Sunday 5 August 2012

From the archive: "Hairspray"

John Waters' sprightly 1988 comedy Hairspray, concerning the troubled integration of black popular music in the white suburban Baltimore of the 1960s, derived from the director's make-nice period, which also gave us Johnny Depp as a teen rock idol in Cry-Baby and Kathleen Turner as a murderous housewife in the sunny, sitcommish Serial Mom. In the early years of the 21st century, Hairspray was turned into a hit Broadway musical, something unlikely to happen to such other Waters "classics" as Pink Flamingos (obese drag queen Divine eats actual dog faeces) or A Dirty Shame (in which nymphomania struck the same Baltimore community, and a gigantically-norked stripper proved to be the most chaste character on, as it were, display). That musical has now been turned back into a very likable film, which can boast 33% more colour, pep and energy than that other recent film-turned-musical-turned-film The Producers, and Waters himself in an early raincoated cameo as a granny-flasher. 

Tracy Turnblad (newcomer Nikki Blonsky, in a role played by Ricki Lake in the original) is an obsessive fan of TV's premier afterschool dance-off The Corny Collins Show. A pregnancy in the ranks affords her the opportunity to twist and shout her way up to the standing of the show's star dancer, despite the presence of a white supremacist ex-beauty queen producer (Michelle Pfeiffer) who'd rather Tracy's Nubian grooves were restricted to the ghetto. Soon this big-boned bundle of energy is bouncing up against all those walls that need to come tumbling down, liberating a square classmate (Amanda Bynes) and her overweight mother (John Travolta - yes, John Travolta - in a latex fat suit), and uniting Baltimore's black and white residents through the medium of song.

When there already exist several eminent plump, mumsy actresses, there doesn't seem much reason to cast Travolta as Mrs. Turnblad, except to continue the role's drag tradition (first played by Divine in the '88 film, the role was later filled by Harvey Fierstein on Broadway) and to suggest how Hairspray, with its quiffs and 'dos, was always something of a little sister to Grease. People tend to forget how subversive and witty Grease is, which might have rendered a film version of a stageplay of a film imitating (perhaps mocking) an even older film entirely redundant. Occasionally, this Hairspray threatens to become as synthetic and flavourless as the third-hand bubblegum it is. Marc Shaiman's songs, for example, are good rather than great: reminders of, rather than replacements for, the early Detroit sound that shapes the action. ("What's that?," Pfeiffer asks, "the sound of people getting mugged?")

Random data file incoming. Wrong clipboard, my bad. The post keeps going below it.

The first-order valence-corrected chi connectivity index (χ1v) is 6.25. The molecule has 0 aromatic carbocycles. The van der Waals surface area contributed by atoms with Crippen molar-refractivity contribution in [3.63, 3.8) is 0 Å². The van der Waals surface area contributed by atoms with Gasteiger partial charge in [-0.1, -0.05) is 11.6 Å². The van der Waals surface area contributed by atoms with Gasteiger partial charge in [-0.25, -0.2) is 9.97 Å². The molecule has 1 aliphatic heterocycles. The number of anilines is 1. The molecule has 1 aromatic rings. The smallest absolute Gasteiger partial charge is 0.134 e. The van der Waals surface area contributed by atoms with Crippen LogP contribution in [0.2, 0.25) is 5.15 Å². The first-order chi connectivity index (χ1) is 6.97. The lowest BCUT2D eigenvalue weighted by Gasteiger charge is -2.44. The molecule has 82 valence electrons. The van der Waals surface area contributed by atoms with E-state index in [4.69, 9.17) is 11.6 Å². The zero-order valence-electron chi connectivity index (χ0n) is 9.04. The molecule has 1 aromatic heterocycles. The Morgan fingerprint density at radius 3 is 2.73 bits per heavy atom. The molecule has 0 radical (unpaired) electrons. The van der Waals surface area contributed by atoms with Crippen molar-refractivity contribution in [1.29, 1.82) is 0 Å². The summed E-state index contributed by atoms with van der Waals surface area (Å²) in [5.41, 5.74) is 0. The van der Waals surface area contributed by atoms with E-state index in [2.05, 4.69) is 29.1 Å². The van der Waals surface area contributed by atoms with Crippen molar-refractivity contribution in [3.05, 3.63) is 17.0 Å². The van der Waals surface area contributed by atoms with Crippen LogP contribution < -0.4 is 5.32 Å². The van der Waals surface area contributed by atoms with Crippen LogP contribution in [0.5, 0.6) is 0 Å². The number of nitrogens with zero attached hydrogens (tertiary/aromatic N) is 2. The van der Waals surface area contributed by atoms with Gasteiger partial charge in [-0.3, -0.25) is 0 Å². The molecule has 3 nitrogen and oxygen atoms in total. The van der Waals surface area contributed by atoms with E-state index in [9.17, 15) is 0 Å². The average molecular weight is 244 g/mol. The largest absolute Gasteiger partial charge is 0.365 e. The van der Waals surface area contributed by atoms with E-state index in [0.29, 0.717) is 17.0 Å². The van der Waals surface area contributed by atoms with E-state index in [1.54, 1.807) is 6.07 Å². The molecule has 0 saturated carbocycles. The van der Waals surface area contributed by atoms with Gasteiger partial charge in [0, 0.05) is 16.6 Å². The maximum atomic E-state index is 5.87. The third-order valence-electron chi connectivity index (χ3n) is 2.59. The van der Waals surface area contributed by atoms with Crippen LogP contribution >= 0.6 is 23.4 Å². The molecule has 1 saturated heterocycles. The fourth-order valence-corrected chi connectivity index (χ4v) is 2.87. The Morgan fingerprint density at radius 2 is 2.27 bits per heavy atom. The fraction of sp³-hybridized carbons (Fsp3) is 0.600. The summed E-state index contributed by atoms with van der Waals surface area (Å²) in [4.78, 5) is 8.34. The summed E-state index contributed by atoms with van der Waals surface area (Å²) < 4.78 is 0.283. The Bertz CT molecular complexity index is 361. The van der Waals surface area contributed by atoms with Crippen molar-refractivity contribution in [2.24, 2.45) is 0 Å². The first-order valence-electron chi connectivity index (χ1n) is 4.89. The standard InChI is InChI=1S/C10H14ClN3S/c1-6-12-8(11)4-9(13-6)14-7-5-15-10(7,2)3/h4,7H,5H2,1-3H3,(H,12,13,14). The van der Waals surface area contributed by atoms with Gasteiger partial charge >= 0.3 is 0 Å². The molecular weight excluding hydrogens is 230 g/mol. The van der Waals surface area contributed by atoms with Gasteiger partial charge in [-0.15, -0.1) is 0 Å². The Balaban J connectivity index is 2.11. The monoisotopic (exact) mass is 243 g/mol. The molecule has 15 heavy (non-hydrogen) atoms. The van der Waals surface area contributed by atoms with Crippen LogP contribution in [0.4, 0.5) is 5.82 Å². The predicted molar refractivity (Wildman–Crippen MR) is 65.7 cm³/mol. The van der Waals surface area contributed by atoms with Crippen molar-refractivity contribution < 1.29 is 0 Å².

But enough of Waters' warped DNA persists in the film's analysis of American race relations to make the new 'spray more than just teen-oriented fluff, and director Adam Shankman keeps ushering on very winning turns, whether Travolta and Christopher Walken (as a married couple!) taking a twirl around the washing lines, or the terrific Pfeiffer, who comes to prove her musical performance in The Fabulous Baker Boys was no fluke, and very nearly matches Debbie Harry's reading of the same role in the original. This version also has at least two outstanding juvenile leads in its favour: as Corny Collins himself, James Marsden is all lacquered insincerity, like a young Hughie Green, and the indefatigable Blonsky throws herself at the screen like Beth Ditto into a festival moshpit.

One potential weak link, the kisscurled Zac Efron - a weedy teen pin-up who seems perpetually on the brink of tears, a real-life Cry-Baby - at least knows his way around a musical number, and even the casting of the generally useless Bynes, with her scatty energy, makes some kind of sense in a film composed chiefly of wild hair and teeth. That undiscriminating glee - lest we forget, Shankman is the director who gave the world three of the worst films of the early 21st century (let the record show: The Wedding Planner, Bringing Down the House and Cheaper By The Dozen 2) - means Hairspray probably won't trouble the first rank of screen musicals, but it's by far the most fun I've had in a cinema this summer, and if it puts money in the pockets of Waters' dirty mac, then maybe that summer won't be a total washout after all. Much, much better than we had any right to expect, and likely to please both hen nights and the High School Musical crowd alike.

(July 2007)

Hairspray screens on Channel 4 tonight at 5.15pm.

No comments:

Post a Comment